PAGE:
The Nyakyusa have preferred to live in nucleated settlements and are best known for their system of "age villages," whereby new generations of young men set themselves up in residential communities separate from those of their fathers. This separation is not strictly an "age set" system composed of named grades (as among many East African herding societies), but rather an outgrowth of the idea that the sexual activities of the generations should be kept separate and that contemporaries make the best neighbors—that they provide "good company" for one another. There was a powerful avoidance between fathers-in-law and daughters-in-law. The germ of a new village would form as boys reaching adolescence set up huts on the edge of a parent village; this new village recruited for perhaps five years, and then closed its membership. The fundamental principle of residential affiliation was therefore not kinship but age (kin often lived in the same village, however, or at least in the same "side" of the chiefdom).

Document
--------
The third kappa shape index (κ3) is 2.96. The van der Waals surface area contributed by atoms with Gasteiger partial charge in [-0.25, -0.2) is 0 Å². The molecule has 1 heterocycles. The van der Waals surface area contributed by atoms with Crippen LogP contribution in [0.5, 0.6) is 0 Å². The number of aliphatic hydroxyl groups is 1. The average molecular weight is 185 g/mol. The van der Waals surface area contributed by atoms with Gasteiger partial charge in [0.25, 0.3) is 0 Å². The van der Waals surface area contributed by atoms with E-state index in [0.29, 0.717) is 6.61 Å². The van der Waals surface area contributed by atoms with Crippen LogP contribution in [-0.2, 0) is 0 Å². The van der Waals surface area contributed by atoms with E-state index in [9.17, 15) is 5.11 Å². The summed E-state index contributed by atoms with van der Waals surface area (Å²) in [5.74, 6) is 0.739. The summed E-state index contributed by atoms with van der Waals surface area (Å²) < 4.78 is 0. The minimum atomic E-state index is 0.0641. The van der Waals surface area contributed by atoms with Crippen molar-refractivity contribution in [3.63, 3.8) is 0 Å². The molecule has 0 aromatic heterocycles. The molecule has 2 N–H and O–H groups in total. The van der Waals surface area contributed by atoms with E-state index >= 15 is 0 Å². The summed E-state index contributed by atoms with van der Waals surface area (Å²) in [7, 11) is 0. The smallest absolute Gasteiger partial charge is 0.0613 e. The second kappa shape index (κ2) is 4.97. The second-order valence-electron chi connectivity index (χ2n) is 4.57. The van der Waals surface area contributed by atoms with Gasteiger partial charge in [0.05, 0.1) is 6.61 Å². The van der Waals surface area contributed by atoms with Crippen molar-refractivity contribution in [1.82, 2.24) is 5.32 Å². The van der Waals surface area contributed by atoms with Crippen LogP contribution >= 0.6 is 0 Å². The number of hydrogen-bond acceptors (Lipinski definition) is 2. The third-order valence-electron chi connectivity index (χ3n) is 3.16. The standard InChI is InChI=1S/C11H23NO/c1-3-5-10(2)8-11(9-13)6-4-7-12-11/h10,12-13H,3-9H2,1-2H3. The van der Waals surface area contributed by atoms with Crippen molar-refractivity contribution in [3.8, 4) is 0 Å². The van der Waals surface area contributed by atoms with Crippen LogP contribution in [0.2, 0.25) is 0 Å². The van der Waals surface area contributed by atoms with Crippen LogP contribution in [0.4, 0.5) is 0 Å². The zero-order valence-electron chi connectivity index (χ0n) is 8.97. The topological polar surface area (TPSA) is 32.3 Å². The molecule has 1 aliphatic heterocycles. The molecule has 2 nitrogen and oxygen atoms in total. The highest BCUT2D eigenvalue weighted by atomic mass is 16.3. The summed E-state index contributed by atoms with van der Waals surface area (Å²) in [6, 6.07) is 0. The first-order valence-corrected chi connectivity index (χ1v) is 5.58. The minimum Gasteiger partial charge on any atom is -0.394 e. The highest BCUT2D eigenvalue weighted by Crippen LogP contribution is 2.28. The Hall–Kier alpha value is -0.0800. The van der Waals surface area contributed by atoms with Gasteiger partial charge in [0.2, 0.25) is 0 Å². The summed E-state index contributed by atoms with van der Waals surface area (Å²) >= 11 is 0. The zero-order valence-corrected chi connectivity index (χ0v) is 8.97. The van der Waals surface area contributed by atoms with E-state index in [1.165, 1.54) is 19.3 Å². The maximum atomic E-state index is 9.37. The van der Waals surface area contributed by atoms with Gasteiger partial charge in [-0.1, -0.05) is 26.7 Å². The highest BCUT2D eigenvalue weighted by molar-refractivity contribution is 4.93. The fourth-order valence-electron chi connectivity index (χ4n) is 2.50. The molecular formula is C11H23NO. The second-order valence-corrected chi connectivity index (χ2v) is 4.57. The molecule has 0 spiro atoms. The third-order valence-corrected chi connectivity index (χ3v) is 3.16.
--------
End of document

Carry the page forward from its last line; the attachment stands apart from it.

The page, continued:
Although there were no named age sets, each generation had a corporate identity in that it went through a collective transition ritual called a "coming out." Seniors were supposed to "move aside" in a comprehensive redistribution of land within the chiefdom. At this time new chiefs were also brought out, as were commoner headmen, the headmen of the villages newly elevated to senior status. Ideally, the chiefdom would also split, dividing between the two senior sons of the old chief. The system can be seen as an institutional way of handling a natural process of growth and fission, but the way in which it actually worked remains somewhat obscure. In any event these arrangements were dependent on an ample supply of vacant land; with the onset of colonial rule and an increasing population, it began to fall apart. The last recorded "coming out" in Ngonde occurring in 1913, the last in BuNyakyusa in 1953. By 1969, the establishment of age villages had also ceased, and the system itself was scarcely remembered.